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June 02, 1972 - Image 1

Resource type:
Text
Publication:
Michigan Daily, 1972-06-02

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e Mit ian Baih
Vol. LXXXII, No. 17-S Ann Arbor, Michigan-Friday, June 2, 1972 Ten Cents Twelve Pages
lWarrants issue in 'crater di

Local anti-war activists
to surrender on Monday
By CHRIS PARKS and P4,UL TRAVIS
Warrants were issued yesterday for the arrests of four
local anti-war activists charged with digging symbolic bomb
craters on the Diag May 19.
Charged with malicious destruction of property were
Genie Plamondon, member of the Rainbow Peoples Party,
Jay Hack, former administrative vice-president of Student
Government Council, John Goldman, 73 and Richard
England, Grad. Police are also seeking a warrant for an
unnamed juvenile.
The warrants are signed by Frederick Davids, head of
the University's Safety Dept. The University has pressed
for police action ever since the craters were -dug.
"We are not doing this to make an example," said
Davids, "but to prove that we meant what we said when we
warned them not to dig on these Diag sites."
Despite Davids' earlier claim, that the digging was
done by "off-campus bums" three of the four for whom
warrants were issued were. students. Plamondon is not a
student.
Plamondon and Hack have
indicated that they will turn
themselves in to the police
Monday afternoon. "We all f
will probably turn ourselves
on Monday," said Hack.
Goldman and England could
not be reached for comment.
According to Police Chief
Walter Krasny, "If we have
assurances from their law-
yer that they will turn
themselves in we won't go
out and arrest them."
More than four persons
may appear at police head-
quarters Monday, however.
"We are going to have a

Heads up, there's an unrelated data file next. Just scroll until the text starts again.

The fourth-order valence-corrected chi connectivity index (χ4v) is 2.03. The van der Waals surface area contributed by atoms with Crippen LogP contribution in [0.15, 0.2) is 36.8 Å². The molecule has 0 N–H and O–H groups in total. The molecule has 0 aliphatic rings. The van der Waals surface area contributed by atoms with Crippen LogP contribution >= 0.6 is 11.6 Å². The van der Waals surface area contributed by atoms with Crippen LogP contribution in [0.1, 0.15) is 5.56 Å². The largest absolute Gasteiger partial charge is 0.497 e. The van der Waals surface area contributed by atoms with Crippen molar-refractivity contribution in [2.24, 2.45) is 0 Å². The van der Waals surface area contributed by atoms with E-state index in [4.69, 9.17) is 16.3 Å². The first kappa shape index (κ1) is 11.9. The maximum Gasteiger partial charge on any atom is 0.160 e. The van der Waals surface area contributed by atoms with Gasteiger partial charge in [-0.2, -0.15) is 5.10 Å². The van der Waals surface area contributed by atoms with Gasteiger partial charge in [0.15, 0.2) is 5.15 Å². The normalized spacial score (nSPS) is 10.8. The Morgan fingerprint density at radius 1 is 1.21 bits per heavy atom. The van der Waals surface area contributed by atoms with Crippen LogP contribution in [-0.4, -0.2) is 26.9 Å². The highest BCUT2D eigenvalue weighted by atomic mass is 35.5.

meeting at Mark's coffee- Diag dig-in
house at 11 Saturday to de-
cide things," said Plamondon. "We are going to send out a
call to all our friends to come and turn themselves in
along with us on Monday."
The police have been processing the digging case for
almost two weeks. Delays have arisen because of "consul-
tation with the University, some of the judges were at a
conference on Mackinac Island, and the long holiday week-
end," Krasny said. "We thought it best to hold them over,"
he added.
The validity of the charges-malicious destruction of
property under $100-has been questioned by local attorney
,Perry Bullard.
The decision of guilt or innocence, according to Bullard,
See WARRANTS, Page 7

-Associated Press
SEN. HUBERT HUMPHREY (D-Minn.) on the stump in California yesterday, speaks with a voter
about the unemployment issue. Recent polls from the state show Humphrey fighting an uphill
battle against his primary opponent, Sen. George McGovern (D-S.D.).
Srey campaigny
censures esovern

By ROBERT BARKIN
Special to The Daily
BAKERSFIELD, Calif. - The
strategy of Sen. Hubert Hum-
phrey (D-Minn) in California is
a stark contrast to his cam-
paign in previous states. With
271 delegate votes at stake,
Humphrey is pulling no
punches.
Previously. the senator relied
heavily on his experience as
elections "72:
primaries
mayor of Minneapolis, as a sen-
ator and a vice president. He
emphasized "all that he had
done for the people."
In fact, he boasted in Wis-
consin that he never criticized
his Democratic opponents but
only the President Richard Nix-
on. Now his tactics are very
different.
The "new" Hubert Humphrey
attacks his major opponent,
Sen. George McGovern (D-S.
D.) at 'every opportunity. His
speeches made very clear his
feelings on McGovern. -
He assails McGovern's plans
to cut defense spending, to
abolish welfare and to re-write
the tax laws. i each case, he
states the facts - as he wishes
them to be seen.
Although Humphrey agrees
changes should be made, he as-
serts that McGovern is prac-